positive image of volunteering. No matter the sector, activities and location of
organization all participants rank high the opportunity to be involved in volunteer
work and consider it to be of great value for themselves. Volunteering helps them
understand their role and show better ways of pursuing their goals in life.

Leaders of NGOs
Throughout the existence of their organizations at a certain point in time all heads of
organizations had volunteers at their NGOs. The number, tendency and scale of
volunteers involvement differ depending on the sector and scope of organizational
activities. In most cases volunteers are students and youth. Their age usually ranges
from 18 to 30. The leaders of older NGOs refer to volunteering as a newly developed
phenomenon. In the early 1990s there were few volunteers and the concept of
volunteering was not on demand the way it is today.
According to the heads of NGOs volunteers are guided by three possible reasons to
volunteer: a) personal growth and development; b) resume highlight and
recommendation letter; c) interest and curiosity.
The majority of leaders think that the main motive behind volunteering is volunteers
personal growth and development. This becomes possible through the knowledge,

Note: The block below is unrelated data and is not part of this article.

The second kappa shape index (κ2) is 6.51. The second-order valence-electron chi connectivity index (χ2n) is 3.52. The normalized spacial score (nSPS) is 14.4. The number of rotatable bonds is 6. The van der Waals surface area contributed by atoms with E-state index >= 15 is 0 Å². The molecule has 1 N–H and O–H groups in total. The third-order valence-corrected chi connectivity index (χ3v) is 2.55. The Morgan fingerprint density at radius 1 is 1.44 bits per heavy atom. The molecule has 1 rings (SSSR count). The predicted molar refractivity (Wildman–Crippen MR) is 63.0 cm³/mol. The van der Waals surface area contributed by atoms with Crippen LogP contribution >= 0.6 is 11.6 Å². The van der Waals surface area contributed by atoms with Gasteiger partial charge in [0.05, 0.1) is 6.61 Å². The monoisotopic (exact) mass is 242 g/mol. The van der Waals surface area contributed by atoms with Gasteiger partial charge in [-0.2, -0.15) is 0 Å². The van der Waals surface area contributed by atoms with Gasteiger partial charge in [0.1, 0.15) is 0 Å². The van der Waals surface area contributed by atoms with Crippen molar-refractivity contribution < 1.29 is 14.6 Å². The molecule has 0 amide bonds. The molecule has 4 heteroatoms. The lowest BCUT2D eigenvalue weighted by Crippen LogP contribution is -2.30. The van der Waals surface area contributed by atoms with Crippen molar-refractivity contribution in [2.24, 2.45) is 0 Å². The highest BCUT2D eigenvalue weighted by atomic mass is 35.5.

skills and abilities gained throughout their experience as volunteers. Learning new
things stands as the main motivational factor. While ranking high volunteers
motivation to learn new things, a concern has also been raised due to the need of
skills. When speaking about volunteers motivation, one leader highlighted,
Motivations are important but not enough for us. One has to have skills. Volunteers
can be committed but know nothing. We cant work like this. (Male, 47, town)
People volunteer to gain knowledge and develop their skills, it is although required to
bring a certain amount of knowledge as a volunteer.
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Over half of participants think that the main reason for volunteers to involve in a
voluntary work is to enrich their resume and get a recommendation letter. Students